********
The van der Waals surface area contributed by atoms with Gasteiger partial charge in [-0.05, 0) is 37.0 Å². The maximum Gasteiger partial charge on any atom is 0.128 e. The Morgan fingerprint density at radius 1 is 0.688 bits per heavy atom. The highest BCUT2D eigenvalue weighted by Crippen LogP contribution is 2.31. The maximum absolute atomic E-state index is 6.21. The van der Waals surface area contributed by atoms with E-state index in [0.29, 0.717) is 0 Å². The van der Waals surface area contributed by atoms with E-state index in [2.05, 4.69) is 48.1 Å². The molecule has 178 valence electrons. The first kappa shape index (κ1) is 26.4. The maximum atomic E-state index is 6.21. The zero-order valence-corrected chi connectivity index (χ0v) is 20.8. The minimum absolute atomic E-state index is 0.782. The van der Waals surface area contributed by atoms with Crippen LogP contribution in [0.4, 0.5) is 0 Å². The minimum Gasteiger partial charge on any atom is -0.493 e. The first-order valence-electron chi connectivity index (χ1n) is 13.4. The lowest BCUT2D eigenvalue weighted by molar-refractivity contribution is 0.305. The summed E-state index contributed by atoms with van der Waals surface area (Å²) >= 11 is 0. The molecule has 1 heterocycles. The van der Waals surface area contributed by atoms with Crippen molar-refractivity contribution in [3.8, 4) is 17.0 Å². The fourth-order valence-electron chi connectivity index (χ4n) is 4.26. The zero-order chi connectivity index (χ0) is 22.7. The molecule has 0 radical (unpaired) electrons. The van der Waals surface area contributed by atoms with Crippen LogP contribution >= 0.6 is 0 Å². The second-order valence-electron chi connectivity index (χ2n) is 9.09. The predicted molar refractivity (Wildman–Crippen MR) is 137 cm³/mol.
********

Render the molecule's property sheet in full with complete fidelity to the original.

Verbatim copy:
The van der Waals surface area contributed by atoms with Gasteiger partial charge in [-0.05, 0) is 37.0 Å². The maximum Gasteiger partial charge on any atom is 0.128 e. The Morgan fingerprint density at radius 1 is 0.688 bits per heavy atom. The highest BCUT2D eigenvalue weighted by Crippen LogP contribution is 2.31. The maximum absolute atomic E-state index is 6.21. The van der Waals surface area contributed by atoms with E-state index in [0.29, 0.717) is 0 Å². The van der Waals surface area contributed by atoms with E-state index in [2.05, 4.69) is 48.1 Å². The molecule has 178 valence electrons. The first kappa shape index (κ1) is 26.4. The maximum atomic E-state index is 6.21. The zero-order valence-corrected chi connectivity index (χ0v) is 20.8. The minimum absolute atomic E-state index is 0.782. The van der Waals surface area contributed by atoms with Crippen LogP contribution in [0.4, 0.5) is 0 Å². The minimum Gasteiger partial charge on any atom is -0.493 e. The first-order valence-electron chi connectivity index (χ1n) is 13.4. The lowest BCUT2D eigenvalue weighted by molar-refractivity contribution is 0.305. The summed E-state index contributed by atoms with van der Waals surface area (Å²) >= 11 is 0. The molecule has 1 heterocycles. The van der Waals surface area contributed by atoms with Crippen molar-refractivity contribution in [3.8, 4) is 17.0 Å². The fourth-order valence-electron chi connectivity index (χ4n) is 4.26. The zero-order chi connectivity index (χ0) is 22.7. The molecule has 0 radical (unpaired) electrons. The van der Waals surface area contributed by atoms with Crippen LogP contribution >= 0.6 is 0 Å². The second-order valence-electron chi connectivity index (χ2n) is 9.09. The predicted molar refractivity (Wildman–Crippen MR) is 137 cm³/mol.